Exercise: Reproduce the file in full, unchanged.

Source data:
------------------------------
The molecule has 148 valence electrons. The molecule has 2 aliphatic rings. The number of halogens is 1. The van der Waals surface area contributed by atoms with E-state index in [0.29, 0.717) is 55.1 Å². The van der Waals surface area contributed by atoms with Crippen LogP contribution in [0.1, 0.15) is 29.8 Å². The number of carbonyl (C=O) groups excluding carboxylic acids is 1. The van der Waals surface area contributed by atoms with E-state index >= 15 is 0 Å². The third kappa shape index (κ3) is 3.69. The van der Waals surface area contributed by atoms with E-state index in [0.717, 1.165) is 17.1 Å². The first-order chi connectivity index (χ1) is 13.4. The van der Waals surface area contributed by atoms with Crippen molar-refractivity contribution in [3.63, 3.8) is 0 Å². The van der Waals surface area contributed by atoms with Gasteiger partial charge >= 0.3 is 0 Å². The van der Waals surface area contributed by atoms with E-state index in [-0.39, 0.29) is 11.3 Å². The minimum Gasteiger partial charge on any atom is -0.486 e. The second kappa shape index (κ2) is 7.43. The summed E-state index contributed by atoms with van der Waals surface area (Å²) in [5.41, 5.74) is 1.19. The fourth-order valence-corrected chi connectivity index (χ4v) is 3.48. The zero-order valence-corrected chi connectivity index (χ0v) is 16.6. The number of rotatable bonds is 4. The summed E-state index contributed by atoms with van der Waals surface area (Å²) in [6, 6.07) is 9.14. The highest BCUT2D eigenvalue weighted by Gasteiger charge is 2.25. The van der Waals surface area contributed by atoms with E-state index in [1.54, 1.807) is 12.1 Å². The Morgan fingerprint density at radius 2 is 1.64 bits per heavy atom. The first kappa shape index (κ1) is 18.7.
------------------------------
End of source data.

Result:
The molecule has 148 valence electrons. The molecule has 2 aliphatic rings. The number of halogens is 1. The van der Waals surface area contributed by atoms with E-state index in [0.29, 0.717) is 55.1 Å². The van der Waals surface area contributed by atoms with Crippen LogP contribution in [0.1, 0.15) is 29.8 Å². The number of carbonyl (C=O) groups excluding carboxylic acids is 1. The van der Waals surface area contributed by atoms with E-state index >= 15 is 0 Å². The third kappa shape index (κ3) is 3.69. The van der Waals surface area contributed by atoms with E-state index in [0.717, 1.165) is 17.1 Å². The first-order chi connectivity index (χ1) is 13.4. The van der Waals surface area contributed by atoms with Crippen molar-refractivity contribution in [3.63, 3.8) is 0 Å². The van der Waals surface area contributed by atoms with Gasteiger partial charge >= 0.3 is 0 Å². The van der Waals surface area contributed by atoms with E-state index in [-0.39, 0.29) is 11.3 Å². The minimum Gasteiger partial charge on any atom is -0.486 e. The second kappa shape index (κ2) is 7.43. The summed E-state index contributed by atoms with van der Waals surface area (Å²) in [5.41, 5.74) is 1.19. The fourth-order valence-corrected chi connectivity index (χ4v) is 3.48. The zero-order valence-corrected chi connectivity index (χ0v) is 16.6. The number of rotatable bonds is 4. The summed E-state index contributed by atoms with van der Waals surface area (Å²) in [6, 6.07) is 9.14. The highest BCUT2D eigenvalue weighted by Gasteiger charge is 2.25. The van der Waals surface area contributed by atoms with E-state index in [1.54, 1.807) is 12.1 Å². The Morgan fingerprint density at radius 2 is 1.64 bits per heavy atom. The first kappa shape index (κ1) is 18.7.